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Dear Bob,

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The mountain thinks it’s the same
without you but it’s wrong. Maybe
the same stars whisking themselves
further off, the darker the brighter,
same chamomile crushed underfoot
but the little, wiry dog we loved
has preceded us into paradise, not
that I expect to join her even though
my own crappy heart’s worse, running’s
out but I may be finally learning how
to sit in a chair. I still don’t know
what to call the good morning bird
although whatever word’d be no truer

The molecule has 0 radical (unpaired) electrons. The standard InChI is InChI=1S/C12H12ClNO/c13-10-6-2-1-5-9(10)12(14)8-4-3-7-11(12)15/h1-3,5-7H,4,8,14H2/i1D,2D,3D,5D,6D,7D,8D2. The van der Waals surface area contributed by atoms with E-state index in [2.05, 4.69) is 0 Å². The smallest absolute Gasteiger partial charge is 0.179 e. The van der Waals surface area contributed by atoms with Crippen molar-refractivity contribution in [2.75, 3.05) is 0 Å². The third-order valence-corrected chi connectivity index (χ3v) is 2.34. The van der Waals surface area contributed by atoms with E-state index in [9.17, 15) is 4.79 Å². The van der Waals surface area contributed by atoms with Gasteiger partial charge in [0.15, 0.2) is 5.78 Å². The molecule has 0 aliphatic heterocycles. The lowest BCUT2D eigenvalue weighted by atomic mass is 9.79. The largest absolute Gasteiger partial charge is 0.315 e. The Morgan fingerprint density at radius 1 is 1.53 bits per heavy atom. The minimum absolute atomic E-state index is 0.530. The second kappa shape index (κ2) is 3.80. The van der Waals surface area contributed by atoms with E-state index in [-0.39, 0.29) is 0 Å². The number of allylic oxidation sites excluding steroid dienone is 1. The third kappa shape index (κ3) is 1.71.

than manzanita. I think namelessness
has a crush on me, on how clean
I keep my room, the usual stunned
ruckus of wake up. But it’s a different
moon, different woman on the hotel balcony
yet the same kinda scary, vacant stare,
caryatid foreseeing what? Before
turning back to the customary, immaculate
vacation squalor inside. The cash machine
still says “enter to exit” but there’s
more water in the creek than I’ve ever seen,
the brighter the darker, in that first dream
there was none.

Source: Poetry (November 2011)

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This poem originally appeared in the November 2011 issue of Poetry magazine

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Dear Bob,

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